Speciallisation, the division of labour and capital is why we today live in a rich society. It is not because we work harder than our ancestors.

    terjepetersen

    December 7, 2006 at 2:47 pm

  27. This is all very strange. I remember seeing a study of Europe which found that the reasons Europeans work less than Americans was because of the higher tax rate.

    Jason Soon

    December 7, 2006 at 2:47 pm

  28. Yes, that is the Prescott study – which is being discussed in the Mankiw post.

    Grumpy Old Economist

    December 7, 2006 at 2:56 pm

  29. Jason,

    Your first argument was best; the case for tax cuts is a moral one not an economic one. Who gives a rat’s patooty if the populace works harder, longer or sexier as a result of cutting tax rates? The important thing is that we are no longer having as much of our money stolen by politicians.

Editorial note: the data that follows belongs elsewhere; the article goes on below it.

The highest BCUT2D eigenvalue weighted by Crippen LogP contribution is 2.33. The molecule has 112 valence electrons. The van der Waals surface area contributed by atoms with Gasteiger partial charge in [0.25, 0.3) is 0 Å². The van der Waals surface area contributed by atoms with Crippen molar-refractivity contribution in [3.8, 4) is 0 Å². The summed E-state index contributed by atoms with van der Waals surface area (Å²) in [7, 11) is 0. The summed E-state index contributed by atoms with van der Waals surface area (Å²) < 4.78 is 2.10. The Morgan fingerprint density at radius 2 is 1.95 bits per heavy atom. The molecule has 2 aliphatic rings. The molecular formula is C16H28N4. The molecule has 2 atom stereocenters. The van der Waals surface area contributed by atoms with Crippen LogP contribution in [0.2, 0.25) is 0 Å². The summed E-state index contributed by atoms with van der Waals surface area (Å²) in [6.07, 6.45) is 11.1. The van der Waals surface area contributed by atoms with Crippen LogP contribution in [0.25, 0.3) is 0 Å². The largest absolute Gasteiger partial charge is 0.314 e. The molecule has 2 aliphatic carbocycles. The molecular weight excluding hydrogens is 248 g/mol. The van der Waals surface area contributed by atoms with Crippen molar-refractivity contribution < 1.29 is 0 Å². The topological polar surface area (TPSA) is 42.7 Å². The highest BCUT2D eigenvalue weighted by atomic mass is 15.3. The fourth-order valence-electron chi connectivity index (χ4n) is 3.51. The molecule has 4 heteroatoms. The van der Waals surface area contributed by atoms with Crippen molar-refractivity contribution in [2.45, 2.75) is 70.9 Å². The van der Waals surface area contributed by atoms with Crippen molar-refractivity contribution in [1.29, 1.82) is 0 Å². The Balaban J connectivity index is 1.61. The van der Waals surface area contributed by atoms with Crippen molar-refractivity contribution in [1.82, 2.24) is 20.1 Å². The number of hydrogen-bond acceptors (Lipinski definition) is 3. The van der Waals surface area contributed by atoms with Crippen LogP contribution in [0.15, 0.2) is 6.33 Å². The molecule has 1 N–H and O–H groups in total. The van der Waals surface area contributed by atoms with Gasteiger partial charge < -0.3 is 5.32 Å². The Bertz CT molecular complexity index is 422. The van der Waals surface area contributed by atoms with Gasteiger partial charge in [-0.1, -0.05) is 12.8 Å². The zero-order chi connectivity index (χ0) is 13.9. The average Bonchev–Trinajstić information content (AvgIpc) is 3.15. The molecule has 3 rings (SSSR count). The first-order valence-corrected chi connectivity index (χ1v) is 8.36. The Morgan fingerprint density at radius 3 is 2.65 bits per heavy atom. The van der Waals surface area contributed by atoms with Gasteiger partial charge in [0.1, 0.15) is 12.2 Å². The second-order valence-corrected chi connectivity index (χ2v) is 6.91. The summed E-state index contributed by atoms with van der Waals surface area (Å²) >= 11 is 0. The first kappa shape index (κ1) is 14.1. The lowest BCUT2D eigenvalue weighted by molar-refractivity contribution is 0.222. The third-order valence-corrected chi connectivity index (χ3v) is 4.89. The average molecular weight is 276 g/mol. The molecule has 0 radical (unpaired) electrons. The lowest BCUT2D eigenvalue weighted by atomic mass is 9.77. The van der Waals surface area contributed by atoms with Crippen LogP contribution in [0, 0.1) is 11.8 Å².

I know that it may be naughty, but I am starting to think that many liberatrians are the real neo-cons in that so many of them seem to be hung up on that drug of the marxist, macreconomics.

    Rococo Liberal

    December 7, 2006 at 3:19 pm

  30. RL
    Great point about the morality of taxes/work. Who gives a frogs shit if it means less or more work.

    JC.

    December 7, 2006 at 3:22 pm

  31. Taxes need to be cut (and the revenue base shifted). It is immoral that we make people worse off and force them to work harder and longer, or for less hours by making them less well off. The disincentives work both ways.

    Taxes force some to work for longer, and some to stop altogether. We are financially less well off and either have less time or cannot buy time intensive commodities. Forcing this decrease in living standards without a net benefit resulting from the impost is immoral in that it limits our choice, reduces our welfare and is paternalistic.